59. Luke – “Rare quality house not priced absolutely ridiculous just came up in North OB: 2200 Kinross Ave at $1,149,888 (what’s with all the 888’s?). Not often something like this comes up, this is what I mean by ‘quality’ and I’ve often admired this house while walking past. This one will sell fast.”

    The 8’s often tend to be directed to Chinese buyers. Happens in Van frequently.

    “Numerology – This may raise some brows, but Chinese buyers have a propensity for the numbers 6, 8, and 9. Considered lucky numbers in Chinese culture, 6 (六; liù) in Mandarin sounds similar to the Chinese word for ‘flow’, thus 6 indicates ‘everything will run smoothly’. 8 – the luckiest number for Chinese – signifies prosperity and wealth, while 9 in Chinese is similar to the Chinese word for ‘longlasting’ and ‘permanence’. In short, the more 6, 8 or 9 is included in a house number, floor level or price, the better. And before you scoff, a savvy agent in Australia scored an A$8.5 million sale to a Chinese buyer – just by changing the number of a luxury home from an inauspicious 64 to lucky 66!”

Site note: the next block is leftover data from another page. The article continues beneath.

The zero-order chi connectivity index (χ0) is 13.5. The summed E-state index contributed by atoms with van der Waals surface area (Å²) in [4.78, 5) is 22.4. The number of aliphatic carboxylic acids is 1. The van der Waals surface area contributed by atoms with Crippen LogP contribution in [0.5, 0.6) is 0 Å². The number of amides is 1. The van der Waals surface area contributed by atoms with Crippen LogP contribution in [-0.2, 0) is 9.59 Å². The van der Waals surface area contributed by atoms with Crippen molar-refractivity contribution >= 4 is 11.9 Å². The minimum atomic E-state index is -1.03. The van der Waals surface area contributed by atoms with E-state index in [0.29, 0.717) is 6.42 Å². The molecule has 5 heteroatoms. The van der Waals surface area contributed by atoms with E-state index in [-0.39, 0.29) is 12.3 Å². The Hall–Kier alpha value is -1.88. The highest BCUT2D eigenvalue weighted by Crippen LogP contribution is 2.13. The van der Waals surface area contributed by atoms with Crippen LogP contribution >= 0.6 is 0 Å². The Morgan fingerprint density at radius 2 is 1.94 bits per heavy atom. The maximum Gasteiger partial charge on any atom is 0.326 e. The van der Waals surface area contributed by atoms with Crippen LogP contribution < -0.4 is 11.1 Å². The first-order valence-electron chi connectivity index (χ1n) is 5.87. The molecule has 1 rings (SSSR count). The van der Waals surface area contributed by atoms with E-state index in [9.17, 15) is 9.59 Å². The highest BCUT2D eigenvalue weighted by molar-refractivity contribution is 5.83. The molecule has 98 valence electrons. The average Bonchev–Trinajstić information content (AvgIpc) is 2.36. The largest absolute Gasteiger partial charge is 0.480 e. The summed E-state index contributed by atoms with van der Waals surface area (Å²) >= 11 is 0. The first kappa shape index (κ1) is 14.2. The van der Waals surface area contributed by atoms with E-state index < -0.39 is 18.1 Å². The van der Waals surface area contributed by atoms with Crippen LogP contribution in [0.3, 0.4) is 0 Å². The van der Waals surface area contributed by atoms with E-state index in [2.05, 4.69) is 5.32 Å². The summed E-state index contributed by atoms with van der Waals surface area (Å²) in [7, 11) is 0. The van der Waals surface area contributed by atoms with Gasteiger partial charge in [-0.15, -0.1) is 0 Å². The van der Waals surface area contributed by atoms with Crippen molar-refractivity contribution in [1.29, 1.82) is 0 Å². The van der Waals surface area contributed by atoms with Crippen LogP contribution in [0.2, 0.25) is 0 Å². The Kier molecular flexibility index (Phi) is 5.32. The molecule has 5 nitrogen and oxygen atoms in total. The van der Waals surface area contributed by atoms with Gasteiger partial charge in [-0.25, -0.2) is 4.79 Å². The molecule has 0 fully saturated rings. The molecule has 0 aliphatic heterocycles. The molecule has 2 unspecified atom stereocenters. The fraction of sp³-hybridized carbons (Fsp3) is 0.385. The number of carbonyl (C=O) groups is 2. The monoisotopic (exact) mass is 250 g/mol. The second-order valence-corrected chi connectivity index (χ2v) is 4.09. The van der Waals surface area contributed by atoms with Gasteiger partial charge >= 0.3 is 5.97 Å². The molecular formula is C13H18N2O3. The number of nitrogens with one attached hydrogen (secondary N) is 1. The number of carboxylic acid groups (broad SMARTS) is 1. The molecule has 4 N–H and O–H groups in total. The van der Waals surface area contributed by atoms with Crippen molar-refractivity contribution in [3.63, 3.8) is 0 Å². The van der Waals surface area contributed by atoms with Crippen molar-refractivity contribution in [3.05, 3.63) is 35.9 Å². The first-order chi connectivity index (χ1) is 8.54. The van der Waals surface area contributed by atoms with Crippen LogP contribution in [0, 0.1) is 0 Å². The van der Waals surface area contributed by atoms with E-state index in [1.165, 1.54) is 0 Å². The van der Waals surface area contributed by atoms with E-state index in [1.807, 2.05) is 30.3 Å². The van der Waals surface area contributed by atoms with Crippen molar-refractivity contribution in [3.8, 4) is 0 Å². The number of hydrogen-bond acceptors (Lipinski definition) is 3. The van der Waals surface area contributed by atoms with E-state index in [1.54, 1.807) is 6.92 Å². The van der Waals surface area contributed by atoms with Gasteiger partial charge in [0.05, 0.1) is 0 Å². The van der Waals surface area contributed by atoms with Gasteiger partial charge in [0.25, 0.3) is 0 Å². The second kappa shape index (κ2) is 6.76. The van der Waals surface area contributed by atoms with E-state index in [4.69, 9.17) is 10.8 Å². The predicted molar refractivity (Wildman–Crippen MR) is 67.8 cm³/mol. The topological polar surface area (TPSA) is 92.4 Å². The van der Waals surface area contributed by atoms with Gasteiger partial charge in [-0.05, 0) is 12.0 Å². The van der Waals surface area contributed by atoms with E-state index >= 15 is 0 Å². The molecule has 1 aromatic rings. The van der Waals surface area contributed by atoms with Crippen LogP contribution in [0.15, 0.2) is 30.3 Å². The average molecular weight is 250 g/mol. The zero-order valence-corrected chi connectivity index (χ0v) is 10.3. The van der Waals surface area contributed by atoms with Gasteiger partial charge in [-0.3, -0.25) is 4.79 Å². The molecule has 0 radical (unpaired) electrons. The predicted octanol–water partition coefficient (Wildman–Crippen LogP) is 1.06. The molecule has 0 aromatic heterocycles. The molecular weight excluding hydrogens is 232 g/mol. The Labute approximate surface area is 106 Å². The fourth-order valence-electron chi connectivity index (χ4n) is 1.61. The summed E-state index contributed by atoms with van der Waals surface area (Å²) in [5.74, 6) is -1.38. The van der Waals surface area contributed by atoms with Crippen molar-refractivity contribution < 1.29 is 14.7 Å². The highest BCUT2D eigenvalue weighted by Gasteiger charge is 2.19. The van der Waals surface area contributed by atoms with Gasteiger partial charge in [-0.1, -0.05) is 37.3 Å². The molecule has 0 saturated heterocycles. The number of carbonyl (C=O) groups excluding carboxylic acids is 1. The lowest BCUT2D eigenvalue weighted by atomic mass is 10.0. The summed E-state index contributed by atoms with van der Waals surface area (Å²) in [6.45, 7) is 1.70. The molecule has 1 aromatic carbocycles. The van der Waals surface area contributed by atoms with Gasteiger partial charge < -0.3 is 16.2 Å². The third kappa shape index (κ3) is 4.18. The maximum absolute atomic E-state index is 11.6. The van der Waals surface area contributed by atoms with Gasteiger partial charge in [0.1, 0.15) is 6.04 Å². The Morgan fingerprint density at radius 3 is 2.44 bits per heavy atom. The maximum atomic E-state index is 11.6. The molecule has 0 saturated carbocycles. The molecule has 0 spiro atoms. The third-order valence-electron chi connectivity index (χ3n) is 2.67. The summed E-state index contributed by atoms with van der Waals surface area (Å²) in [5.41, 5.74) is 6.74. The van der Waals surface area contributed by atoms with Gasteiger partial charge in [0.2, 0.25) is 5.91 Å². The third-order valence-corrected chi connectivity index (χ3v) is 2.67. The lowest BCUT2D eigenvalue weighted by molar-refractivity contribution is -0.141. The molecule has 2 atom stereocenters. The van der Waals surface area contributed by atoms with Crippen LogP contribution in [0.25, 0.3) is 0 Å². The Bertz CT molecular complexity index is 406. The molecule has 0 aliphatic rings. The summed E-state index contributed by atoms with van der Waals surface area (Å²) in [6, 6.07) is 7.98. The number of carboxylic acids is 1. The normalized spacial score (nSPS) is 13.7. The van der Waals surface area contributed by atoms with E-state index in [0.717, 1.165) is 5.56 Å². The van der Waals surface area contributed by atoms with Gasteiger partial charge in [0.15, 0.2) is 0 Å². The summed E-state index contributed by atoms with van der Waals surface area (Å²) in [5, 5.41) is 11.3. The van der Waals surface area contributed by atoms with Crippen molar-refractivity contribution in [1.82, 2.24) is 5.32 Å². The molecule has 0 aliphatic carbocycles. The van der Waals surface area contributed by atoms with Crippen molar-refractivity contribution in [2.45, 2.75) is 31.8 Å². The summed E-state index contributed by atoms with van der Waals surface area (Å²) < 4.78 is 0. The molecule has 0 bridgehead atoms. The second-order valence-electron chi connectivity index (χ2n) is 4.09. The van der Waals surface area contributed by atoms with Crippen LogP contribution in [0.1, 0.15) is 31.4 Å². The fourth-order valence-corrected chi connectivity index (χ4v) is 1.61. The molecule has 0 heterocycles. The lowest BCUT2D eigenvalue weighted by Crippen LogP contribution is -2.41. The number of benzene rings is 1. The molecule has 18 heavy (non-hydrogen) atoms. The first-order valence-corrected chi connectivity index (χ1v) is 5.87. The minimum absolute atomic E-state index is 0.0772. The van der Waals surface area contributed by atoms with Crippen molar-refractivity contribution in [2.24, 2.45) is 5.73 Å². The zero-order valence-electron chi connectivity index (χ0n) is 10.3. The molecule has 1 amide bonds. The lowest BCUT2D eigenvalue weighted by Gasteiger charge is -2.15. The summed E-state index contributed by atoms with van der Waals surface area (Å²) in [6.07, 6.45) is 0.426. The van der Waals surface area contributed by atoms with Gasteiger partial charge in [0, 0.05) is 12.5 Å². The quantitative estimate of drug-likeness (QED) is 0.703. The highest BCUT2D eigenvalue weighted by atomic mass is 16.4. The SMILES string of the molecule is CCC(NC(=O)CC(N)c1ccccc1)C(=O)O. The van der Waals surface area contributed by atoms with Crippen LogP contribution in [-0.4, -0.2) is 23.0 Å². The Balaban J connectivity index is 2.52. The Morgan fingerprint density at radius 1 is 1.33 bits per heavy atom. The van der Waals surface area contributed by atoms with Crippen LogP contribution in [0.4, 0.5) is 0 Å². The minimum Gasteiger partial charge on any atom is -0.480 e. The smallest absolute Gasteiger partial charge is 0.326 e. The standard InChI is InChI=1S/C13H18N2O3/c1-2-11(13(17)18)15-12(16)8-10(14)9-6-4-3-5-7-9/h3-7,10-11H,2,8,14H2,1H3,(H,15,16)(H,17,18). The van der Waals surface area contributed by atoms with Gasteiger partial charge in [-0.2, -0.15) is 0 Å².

https://list.juwai.com/news/2015/10/9-things-chinese-look-at-when-property-hunting

  60. StatsCan is an excellent resource and has released newer data (2012) that states the same thing except the net worth and savings of Canadians increased substantially:

    Neither an increasing net worth nor the savings rates precludes the possibility that a large percentage are living paycheque to paycheque.